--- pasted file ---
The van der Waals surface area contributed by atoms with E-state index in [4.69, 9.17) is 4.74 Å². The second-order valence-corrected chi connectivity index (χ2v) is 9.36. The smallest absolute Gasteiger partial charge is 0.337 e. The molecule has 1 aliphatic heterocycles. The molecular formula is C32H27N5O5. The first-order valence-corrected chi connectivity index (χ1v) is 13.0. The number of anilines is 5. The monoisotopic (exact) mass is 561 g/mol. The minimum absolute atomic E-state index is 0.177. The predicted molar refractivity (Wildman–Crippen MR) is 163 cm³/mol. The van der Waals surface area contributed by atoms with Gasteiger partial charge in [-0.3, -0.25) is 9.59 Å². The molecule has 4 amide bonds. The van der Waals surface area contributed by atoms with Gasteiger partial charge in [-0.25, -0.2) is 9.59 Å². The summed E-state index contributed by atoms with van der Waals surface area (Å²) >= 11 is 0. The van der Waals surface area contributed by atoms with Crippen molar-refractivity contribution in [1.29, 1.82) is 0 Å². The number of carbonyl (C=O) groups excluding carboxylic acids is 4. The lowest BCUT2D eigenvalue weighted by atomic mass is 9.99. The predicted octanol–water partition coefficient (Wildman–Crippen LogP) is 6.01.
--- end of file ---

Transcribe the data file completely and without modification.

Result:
The van der Waals surface area contributed by atoms with E-state index in [4.69, 9.17) is 4.74 Å². The second-order valence-corrected chi connectivity index (χ2v) is 9.36. The smallest absolute Gasteiger partial charge is 0.337 e. The molecule has 1 aliphatic heterocycles. The molecular formula is C32H27N5O5. The first-order valence-corrected chi connectivity index (χ1v) is 13.0. The number of anilines is 5. The monoisotopic (exact) mass is 561 g/mol. The minimum absolute atomic E-state index is 0.177. The predicted molar refractivity (Wildman–Crippen MR) is 163 cm³/mol. The van der Waals surface area contributed by atoms with Gasteiger partial charge in [-0.3, -0.25) is 9.59 Å². The molecule has 4 amide bonds. The van der Waals surface area contributed by atoms with Gasteiger partial charge in [-0.25, -0.2) is 9.59 Å². The summed E-state index contributed by atoms with van der Waals surface area (Å²) >= 11 is 0. The van der Waals surface area contributed by atoms with Crippen molar-refractivity contribution in [1.29, 1.82) is 0 Å². The number of carbonyl (C=O) groups excluding carboxylic acids is 4. The lowest BCUT2D eigenvalue weighted by atomic mass is 9.99. The predicted octanol–water partition coefficient (Wildman–Crippen LogP) is 6.01.